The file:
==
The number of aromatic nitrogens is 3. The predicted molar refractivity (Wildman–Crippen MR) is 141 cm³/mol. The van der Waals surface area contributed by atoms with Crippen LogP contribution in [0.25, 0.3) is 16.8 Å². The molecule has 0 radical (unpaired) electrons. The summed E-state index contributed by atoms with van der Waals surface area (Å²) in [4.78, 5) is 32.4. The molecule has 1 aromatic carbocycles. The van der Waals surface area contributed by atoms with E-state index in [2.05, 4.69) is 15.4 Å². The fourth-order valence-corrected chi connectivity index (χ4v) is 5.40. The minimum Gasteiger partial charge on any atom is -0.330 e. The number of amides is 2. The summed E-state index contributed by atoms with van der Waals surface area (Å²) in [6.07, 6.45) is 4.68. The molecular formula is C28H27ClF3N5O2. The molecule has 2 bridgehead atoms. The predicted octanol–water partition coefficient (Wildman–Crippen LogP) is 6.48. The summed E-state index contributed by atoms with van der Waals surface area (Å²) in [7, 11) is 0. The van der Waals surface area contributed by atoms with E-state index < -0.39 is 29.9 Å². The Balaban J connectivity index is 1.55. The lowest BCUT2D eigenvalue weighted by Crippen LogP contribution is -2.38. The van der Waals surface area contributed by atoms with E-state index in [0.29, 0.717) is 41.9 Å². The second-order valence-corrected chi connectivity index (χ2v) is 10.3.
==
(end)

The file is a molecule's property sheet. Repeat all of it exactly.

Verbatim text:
The number of aromatic nitrogens is 3. The predicted molar refractivity (Wildman–Crippen MR) is 141 cm³/mol. The van der Waals surface area contributed by atoms with Crippen LogP contribution in [0.25, 0.3) is 16.8 Å². The molecule has 0 radical (unpaired) electrons. The summed E-state index contributed by atoms with van der Waals surface area (Å²) in [4.78, 5) is 32.4. The molecule has 1 aromatic carbocycles. The van der Waals surface area contributed by atoms with E-state index in [2.05, 4.69) is 15.4 Å². The fourth-order valence-corrected chi connectivity index (χ4v) is 5.40. The minimum Gasteiger partial charge on any atom is -0.330 e. The number of amides is 2. The summed E-state index contributed by atoms with van der Waals surface area (Å²) in [6.07, 6.45) is 4.68. The molecular formula is C28H27ClF3N5O2. The molecule has 2 bridgehead atoms. The predicted octanol–water partition coefficient (Wildman–Crippen LogP) is 6.48. The summed E-state index contributed by atoms with van der Waals surface area (Å²) in [7, 11) is 0. The van der Waals surface area contributed by atoms with E-state index < -0.39 is 29.9 Å². The Balaban J connectivity index is 1.55. The lowest BCUT2D eigenvalue weighted by Crippen LogP contribution is -2.38. The van der Waals surface area contributed by atoms with E-state index in [0.29, 0.717) is 41.9 Å². The second-order valence-corrected chi connectivity index (χ2v) is 10.3.